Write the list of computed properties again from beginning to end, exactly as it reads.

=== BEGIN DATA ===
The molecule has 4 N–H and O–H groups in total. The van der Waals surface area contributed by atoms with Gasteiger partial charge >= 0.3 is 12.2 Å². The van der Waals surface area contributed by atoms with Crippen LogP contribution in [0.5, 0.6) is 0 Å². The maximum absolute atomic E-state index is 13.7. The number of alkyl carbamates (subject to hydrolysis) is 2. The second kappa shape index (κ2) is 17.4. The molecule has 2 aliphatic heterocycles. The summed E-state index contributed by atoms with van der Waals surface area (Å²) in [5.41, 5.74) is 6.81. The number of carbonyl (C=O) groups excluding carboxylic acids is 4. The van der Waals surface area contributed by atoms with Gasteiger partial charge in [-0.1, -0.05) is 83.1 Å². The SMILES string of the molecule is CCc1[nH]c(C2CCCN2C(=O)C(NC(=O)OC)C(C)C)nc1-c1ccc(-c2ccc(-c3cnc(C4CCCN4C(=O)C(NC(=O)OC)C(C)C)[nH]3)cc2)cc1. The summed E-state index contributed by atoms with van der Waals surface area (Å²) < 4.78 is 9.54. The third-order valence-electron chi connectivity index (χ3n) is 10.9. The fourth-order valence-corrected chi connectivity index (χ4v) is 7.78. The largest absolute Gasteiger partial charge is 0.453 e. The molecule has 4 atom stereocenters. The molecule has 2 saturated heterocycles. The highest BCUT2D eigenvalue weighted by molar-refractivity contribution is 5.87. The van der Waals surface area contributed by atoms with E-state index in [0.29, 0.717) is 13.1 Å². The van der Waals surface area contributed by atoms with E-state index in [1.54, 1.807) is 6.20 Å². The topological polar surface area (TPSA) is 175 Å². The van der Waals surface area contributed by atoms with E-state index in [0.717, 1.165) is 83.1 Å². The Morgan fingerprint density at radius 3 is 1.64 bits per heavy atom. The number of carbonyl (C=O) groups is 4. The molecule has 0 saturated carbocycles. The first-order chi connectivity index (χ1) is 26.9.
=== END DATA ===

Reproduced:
The molecule has 4 N–H and O–H groups in total. The van der Waals surface area contributed by atoms with Gasteiger partial charge >= 0.3 is 12.2 Å². The van der Waals surface area contributed by atoms with Crippen LogP contribution in [0.5, 0.6) is 0 Å². The maximum absolute atomic E-state index is 13.7. The number of alkyl carbamates (subject to hydrolysis) is 2. The second kappa shape index (κ2) is 17.4. The molecule has 2 aliphatic heterocycles. The summed E-state index contributed by atoms with van der Waals surface area (Å²) in [5.41, 5.74) is 6.81. The number of carbonyl (C=O) groups excluding carboxylic acids is 4. The van der Waals surface area contributed by atoms with Gasteiger partial charge in [-0.1, -0.05) is 83.1 Å². The SMILES string of the molecule is CCc1[nH]c(C2CCCN2C(=O)C(NC(=O)OC)C(C)C)nc1-c1ccc(-c2ccc(-c3cnc(C4CCCN4C(=O)C(NC(=O)OC)C(C)C)[nH]3)cc2)cc1. The summed E-state index contributed by atoms with van der Waals surface area (Å²) < 4.78 is 9.54. The third-order valence-electron chi connectivity index (χ3n) is 10.9. The fourth-order valence-corrected chi connectivity index (χ4v) is 7.78. The largest absolute Gasteiger partial charge is 0.453 e. The molecule has 4 atom stereocenters. The molecule has 2 saturated heterocycles. The highest BCUT2D eigenvalue weighted by molar-refractivity contribution is 5.87. The van der Waals surface area contributed by atoms with E-state index in [0.29, 0.717) is 13.1 Å². The van der Waals surface area contributed by atoms with E-state index in [1.54, 1.807) is 6.20 Å². The topological polar surface area (TPSA) is 175 Å². The van der Waals surface area contributed by atoms with E-state index in [0.717, 1.165) is 83.1 Å². The Morgan fingerprint density at radius 3 is 1.64 bits per heavy atom. The number of carbonyl (C=O) groups is 4. The molecule has 0 saturated carbocycles. The first-order chi connectivity index (χ1) is 26.9.